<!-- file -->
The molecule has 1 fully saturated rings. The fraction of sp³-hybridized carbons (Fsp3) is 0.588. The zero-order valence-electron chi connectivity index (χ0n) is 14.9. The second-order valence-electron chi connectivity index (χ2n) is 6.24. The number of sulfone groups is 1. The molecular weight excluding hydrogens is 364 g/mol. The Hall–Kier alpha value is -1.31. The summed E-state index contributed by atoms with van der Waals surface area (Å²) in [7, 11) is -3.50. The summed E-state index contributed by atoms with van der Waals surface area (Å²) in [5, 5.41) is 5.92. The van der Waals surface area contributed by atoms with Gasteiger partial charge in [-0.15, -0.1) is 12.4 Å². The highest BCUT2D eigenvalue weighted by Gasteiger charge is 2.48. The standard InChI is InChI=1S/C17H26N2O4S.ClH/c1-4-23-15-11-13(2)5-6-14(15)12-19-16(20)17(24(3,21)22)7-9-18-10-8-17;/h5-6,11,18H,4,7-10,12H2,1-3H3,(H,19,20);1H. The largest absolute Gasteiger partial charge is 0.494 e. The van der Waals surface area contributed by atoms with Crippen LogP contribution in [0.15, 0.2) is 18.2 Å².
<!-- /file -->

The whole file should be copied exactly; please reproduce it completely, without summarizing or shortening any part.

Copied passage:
The molecule has 1 fully saturated rings. The fraction of sp³-hybridized carbons (Fsp3) is 0.588. The zero-order valence-electron chi connectivity index (χ0n) is 14.9. The second-order valence-electron chi connectivity index (χ2n) is 6.24. The number of sulfone groups is 1. The molecular weight excluding hydrogens is 364 g/mol. The Hall–Kier alpha value is -1.31. The summed E-state index contributed by atoms with van der Waals surface area (Å²) in [7, 11) is -3.50. The summed E-state index contributed by atoms with van der Waals surface area (Å²) in [5, 5.41) is 5.92. The van der Waals surface area contributed by atoms with Gasteiger partial charge in [-0.15, -0.1) is 12.4 Å². The highest BCUT2D eigenvalue weighted by Gasteiger charge is 2.48. The standard InChI is InChI=1S/C17H26N2O4S.ClH/c1-4-23-15-11-13(2)5-6-14(15)12-19-16(20)17(24(3,21)22)7-9-18-10-8-17;/h5-6,11,18H,4,7-10,12H2,1-3H3,(H,19,20);1H. The largest absolute Gasteiger partial charge is 0.494 e. The van der Waals surface area contributed by atoms with Crippen LogP contribution in [0.15, 0.2) is 18.2 Å².